The tortoise ended up winning the race against the hare, right? Slow and steady wins the race, doesn't it? Not necessarily. Let's face it: If the tortoise and the hare were school leaders today, (Just go with me on the metaphor-) whose classrooms would be using a wide range of Web 2.0 resources? Which school would be collaborating online with a classroom in Argentina or Alaska? Which school would be publishing student work online using the latest multimedia applications? That would be the hare's school. The tortoise's school, on the other hand, thinks that it's up to speed because the students know how to add a chart into a Word document.
Who are you? Is your school the tortoise's or the hare's? The following article by Ernie J. Cox in the Sept./Oct. issue of Multimedia & Internet @ Schools made me sit back and consider my own school's place in that race: Tools for 21st Century Learning.
My school is not keeping up in the race. Is yours? I know that some of you are saying to yourselves, "But it's not actually a race. Whether schools are or are not using 21st century tools does not put them in a race against one another." I disagree. It is a race, because if your school is still stuck in Ernie Cox's first scenario from his article (like mine), you are the tortoise and it's not just the hare but the whole world that's passing you by and guess what? No one else is going to stop and take a nap so you can catch up.
I have done a few things that have worked well and have gone a long way toward satisfying my desire to keep moving forward with technology. Last year, I set up an interactive blog on Moodle that the students posted to as they read Anne Frank's Diary of a Young Girl. The students felt quite empowered by the ability to get their thoughts out there and share them with their peers. The kids expressed themselves on the blog in a thoughtful, reflective manner, and I witnessed quality conversations online. This project whet my appetite for more, more, more!
But the tortoise is still crawling through the hallways here. I am not allowed, at this point anyway, to have my students set up Google accounts. The only students in my k-12 school who have email accounts on the school server are the kids in the Upper School (9th-12th grades). My students cannot collaborate dynamically, and I cannot create the collaborative learning environment that I believe the 21st century demands because of the walls surrounding our beautiful, but very "old school," classrooms. I read a lot of blogs, and I'm so impressed with the kinds of projects and everyday learning that goes on in so many schools today. Classrooms are using everything from collaboration and communication tools on Google to online discussion tools like Ning to MUVEs like Second Life. As Alan November said at the last conference workshop of his that I attended, "You should all be doing this!"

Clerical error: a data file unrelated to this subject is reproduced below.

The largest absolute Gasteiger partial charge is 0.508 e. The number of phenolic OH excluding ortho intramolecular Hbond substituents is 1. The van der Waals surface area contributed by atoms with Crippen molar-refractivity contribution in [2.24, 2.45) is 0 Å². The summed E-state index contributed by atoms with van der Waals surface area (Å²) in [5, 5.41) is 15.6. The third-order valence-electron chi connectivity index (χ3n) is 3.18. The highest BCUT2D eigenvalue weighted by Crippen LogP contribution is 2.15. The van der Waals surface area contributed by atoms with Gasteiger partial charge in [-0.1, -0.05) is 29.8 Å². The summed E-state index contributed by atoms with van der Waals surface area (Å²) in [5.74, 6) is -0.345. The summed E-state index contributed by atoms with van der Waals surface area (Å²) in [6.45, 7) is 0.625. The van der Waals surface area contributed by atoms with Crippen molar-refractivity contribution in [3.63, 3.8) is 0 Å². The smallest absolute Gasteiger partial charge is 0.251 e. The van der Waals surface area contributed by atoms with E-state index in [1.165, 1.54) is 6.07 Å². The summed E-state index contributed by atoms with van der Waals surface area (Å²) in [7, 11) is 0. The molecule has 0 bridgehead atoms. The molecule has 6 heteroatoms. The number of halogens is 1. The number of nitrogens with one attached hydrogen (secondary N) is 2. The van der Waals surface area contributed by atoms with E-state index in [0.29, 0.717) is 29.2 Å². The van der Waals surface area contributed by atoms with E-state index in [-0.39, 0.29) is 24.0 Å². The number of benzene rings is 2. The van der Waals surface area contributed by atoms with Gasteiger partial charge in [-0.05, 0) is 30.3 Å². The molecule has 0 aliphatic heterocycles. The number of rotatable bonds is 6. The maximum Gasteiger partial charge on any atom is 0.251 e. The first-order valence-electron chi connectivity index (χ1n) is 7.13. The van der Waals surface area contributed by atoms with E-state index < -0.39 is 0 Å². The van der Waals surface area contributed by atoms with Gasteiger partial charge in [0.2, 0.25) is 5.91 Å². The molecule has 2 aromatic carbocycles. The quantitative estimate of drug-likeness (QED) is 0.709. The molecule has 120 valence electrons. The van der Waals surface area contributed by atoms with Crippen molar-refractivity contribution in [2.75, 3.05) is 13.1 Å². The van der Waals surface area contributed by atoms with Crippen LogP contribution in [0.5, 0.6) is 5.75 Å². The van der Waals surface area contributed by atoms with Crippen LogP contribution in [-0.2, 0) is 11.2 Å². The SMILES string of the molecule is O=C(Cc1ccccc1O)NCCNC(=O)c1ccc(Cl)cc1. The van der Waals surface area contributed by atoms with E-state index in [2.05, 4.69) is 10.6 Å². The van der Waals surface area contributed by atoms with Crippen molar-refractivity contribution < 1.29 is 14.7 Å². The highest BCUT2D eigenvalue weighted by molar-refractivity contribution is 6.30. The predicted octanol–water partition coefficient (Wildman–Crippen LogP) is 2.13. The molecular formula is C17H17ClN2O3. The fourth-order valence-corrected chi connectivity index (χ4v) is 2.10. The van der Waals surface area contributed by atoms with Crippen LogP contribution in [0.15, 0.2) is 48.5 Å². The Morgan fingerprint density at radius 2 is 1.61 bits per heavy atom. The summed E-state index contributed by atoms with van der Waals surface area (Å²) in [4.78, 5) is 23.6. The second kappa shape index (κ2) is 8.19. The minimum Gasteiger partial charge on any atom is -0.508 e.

So what is stopping schools from moving forward? As Mr. Cox indicates, for many schools, it is budgetary restraints. The school does not have the money to invest in expensive site licenses or costly software packages. But, ALL of the tools I mention in the preceding paragraph are FREE, as are so many of the resources available on the Web.
I know that budget is not the thing that is keeping my school firmly planted in the 20th century. For us, there are two factors: fear and more fear. Fear on the part of the parents and administration that if the kids have any kind of connection to the outside world at school, they will no longer be inside the Bubble. You know the Bubble. That's the padded, opaque orb that parents have created for their children, the protective balloon in which the kids float through life. Without the Bubble, bad things may happen. The parents don't necessarily know what those bad things may be, but they are sure that they will happen. The rest of the fear comes from other teachers. Are there teachers at your school whose only connection to technology is the Xerox machine? There are plenty of teachers out there who shut their door when class begins, who hope that no one ever visits their room. Teachers who are still using handouts that they made up (or xeroxed) ten years ago. There are plenty of teachers who don't really see how technology can truly enhance their traditional classrooms and engage their students in their world, the 21st century world that is all these kids know.
I'm going to put my best foot forward here and actively pursue change at my school. I spend so much time thinking about implementing these materials, I'm practically bursting at the seams (if a person has seams)! I would very much like to hear from those of you who are moving like the hare into the next decade. What 21st century learning and collaborating goes on at your school? How does it look in the classroom? Do you get pushback from parents or administrators? What barriers do you face and how do you deal with them? Basically, are you a tortoise or a hare?